However, this decision has significantly impacted certain VAT principles and in particular those according to which services that are supplied within a given legal entity (e.g. between a parent company and its branch) are not taken into account. These services are thus never subject to VAT, however their performance in principle has no impact in terms VAT deduction or liability to payroll tax. Therefore, we should consider that the services that are exchanged between a headquarters and its branch, which does not perform an independent economic activity, are not, in principle, subject to VAT, unless the branch belongs to a VAT group.
The UK authorities clarified in February 2015 that there would be no changes to how the UK VAT grouping rules work since the Skandia decision did not consider the type of VAT grouping arrangements that the UK has implemented. The UK authorities did however note that UK establishments delivering and receiving services to and from establishments in other member states, where VAT rules like those considered in Skandia may exist, would need to consider the implications of those services no longer being disregarded for VAT purposes.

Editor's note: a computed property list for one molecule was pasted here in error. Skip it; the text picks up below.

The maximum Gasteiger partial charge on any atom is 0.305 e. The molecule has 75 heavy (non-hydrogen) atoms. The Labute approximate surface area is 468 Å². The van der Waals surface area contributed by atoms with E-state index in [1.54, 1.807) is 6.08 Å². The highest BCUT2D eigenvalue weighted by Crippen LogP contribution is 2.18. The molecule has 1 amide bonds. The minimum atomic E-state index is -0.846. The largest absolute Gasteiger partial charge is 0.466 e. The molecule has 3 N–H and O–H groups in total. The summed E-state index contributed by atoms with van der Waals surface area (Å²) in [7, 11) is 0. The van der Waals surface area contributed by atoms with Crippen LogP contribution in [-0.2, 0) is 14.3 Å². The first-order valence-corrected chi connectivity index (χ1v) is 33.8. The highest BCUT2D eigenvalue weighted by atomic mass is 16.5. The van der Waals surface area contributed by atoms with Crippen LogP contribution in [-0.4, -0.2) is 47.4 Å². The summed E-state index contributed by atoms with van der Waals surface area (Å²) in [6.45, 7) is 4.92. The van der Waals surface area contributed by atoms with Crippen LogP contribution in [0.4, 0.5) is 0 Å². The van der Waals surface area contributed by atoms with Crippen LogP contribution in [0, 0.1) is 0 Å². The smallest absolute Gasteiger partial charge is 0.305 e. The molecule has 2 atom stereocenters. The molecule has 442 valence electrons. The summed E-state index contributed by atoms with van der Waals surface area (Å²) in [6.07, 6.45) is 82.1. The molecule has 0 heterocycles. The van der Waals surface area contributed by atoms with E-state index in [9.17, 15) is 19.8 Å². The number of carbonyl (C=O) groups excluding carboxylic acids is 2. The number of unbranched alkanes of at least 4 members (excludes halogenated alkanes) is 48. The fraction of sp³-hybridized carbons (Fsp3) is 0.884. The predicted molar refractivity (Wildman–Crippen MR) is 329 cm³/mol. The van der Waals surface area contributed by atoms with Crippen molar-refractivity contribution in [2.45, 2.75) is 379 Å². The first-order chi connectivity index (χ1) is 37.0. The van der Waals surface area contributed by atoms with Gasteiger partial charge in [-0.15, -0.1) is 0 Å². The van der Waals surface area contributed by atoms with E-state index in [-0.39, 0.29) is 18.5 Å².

In Luxembourg, the application of this VAT exemption is however quite difficult to set-up in practice. It notably requires a specific accounting, sufficiently detailed to allow the VAT Authorities to check the exact activity of the independent groups of persons. It also requires that each group member can proof that it fulfils the conditions to be part of the independent group. Consequently, the use of the VAT exemption applicable to independent groups of persons in Luxembourg has not really succeeded. The use of the 'commissionaire' structure through recharges of costs is much more common in practice for example.
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The implementation of a VAT group may be critical, depending on local VAT regulations, but the advantages could be significant. The practical incidences of Skandia’s case law should also be made in perspective in each Member State with the VAT recovery rights computation resulting from ECJ case Law Crédit Lyonnais dated of 13 September 2013.